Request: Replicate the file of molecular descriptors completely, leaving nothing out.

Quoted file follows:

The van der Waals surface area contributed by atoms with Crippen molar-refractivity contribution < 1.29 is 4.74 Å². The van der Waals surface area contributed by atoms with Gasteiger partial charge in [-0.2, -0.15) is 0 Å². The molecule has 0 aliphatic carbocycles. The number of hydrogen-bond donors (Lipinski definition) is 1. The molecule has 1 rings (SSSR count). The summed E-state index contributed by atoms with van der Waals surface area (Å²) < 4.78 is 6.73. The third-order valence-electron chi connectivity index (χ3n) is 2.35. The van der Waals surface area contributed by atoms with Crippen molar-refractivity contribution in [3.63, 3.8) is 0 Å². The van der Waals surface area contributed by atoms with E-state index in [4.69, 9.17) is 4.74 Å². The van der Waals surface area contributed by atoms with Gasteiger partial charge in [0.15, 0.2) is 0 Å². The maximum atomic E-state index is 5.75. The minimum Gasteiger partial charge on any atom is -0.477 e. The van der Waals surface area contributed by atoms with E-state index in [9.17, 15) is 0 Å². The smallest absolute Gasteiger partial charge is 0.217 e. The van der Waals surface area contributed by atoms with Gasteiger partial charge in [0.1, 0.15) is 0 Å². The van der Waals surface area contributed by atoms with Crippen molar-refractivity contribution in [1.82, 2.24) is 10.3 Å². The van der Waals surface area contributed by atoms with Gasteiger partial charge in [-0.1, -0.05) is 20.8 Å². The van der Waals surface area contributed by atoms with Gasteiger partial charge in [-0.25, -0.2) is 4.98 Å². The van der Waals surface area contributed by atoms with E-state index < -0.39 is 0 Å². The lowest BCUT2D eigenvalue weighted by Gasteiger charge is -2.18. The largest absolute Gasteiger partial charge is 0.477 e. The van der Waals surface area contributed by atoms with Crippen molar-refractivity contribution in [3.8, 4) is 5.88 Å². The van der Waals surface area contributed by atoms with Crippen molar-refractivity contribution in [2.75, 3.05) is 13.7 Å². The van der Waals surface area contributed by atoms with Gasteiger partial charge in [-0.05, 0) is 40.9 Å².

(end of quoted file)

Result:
The van der Waals surface area contributed by atoms with Crippen molar-refractivity contribution < 1.29 is 4.74 Å². The van der Waals surface area contributed by atoms with Gasteiger partial charge in [-0.2, -0.15) is 0 Å². The molecule has 0 aliphatic carbocycles. The number of hydrogen-bond donors (Lipinski definition) is 1. The molecule has 1 rings (SSSR count). The summed E-state index contributed by atoms with van der Waals surface area (Å²) < 4.78 is 6.73. The third-order valence-electron chi connectivity index (χ3n) is 2.35. The van der Waals surface area contributed by atoms with Crippen molar-refractivity contribution in [3.63, 3.8) is 0 Å². The van der Waals surface area contributed by atoms with E-state index in [4.69, 9.17) is 4.74 Å². The van der Waals surface area contributed by atoms with Gasteiger partial charge in [0.15, 0.2) is 0 Å². The maximum atomic E-state index is 5.75. The minimum Gasteiger partial charge on any atom is -0.477 e. The van der Waals surface area contributed by atoms with E-state index in [9.17, 15) is 0 Å². The smallest absolute Gasteiger partial charge is 0.217 e. The van der Waals surface area contributed by atoms with Gasteiger partial charge in [0.1, 0.15) is 0 Å². The van der Waals surface area contributed by atoms with Crippen molar-refractivity contribution in [1.82, 2.24) is 10.3 Å². The van der Waals surface area contributed by atoms with Gasteiger partial charge in [-0.1, -0.05) is 20.8 Å². The van der Waals surface area contributed by atoms with Gasteiger partial charge in [-0.25, -0.2) is 4.98 Å². The van der Waals surface area contributed by atoms with E-state index < -0.39 is 0 Å². The lowest BCUT2D eigenvalue weighted by Gasteiger charge is -2.18. The largest absolute Gasteiger partial charge is 0.477 e. The van der Waals surface area contributed by atoms with Crippen molar-refractivity contribution in [3.8, 4) is 5.88 Å². The van der Waals surface area contributed by atoms with Crippen molar-refractivity contribution in [2.75, 3.05) is 13.7 Å². The van der Waals surface area contributed by atoms with Gasteiger partial charge in [-0.05, 0) is 40.9 Å².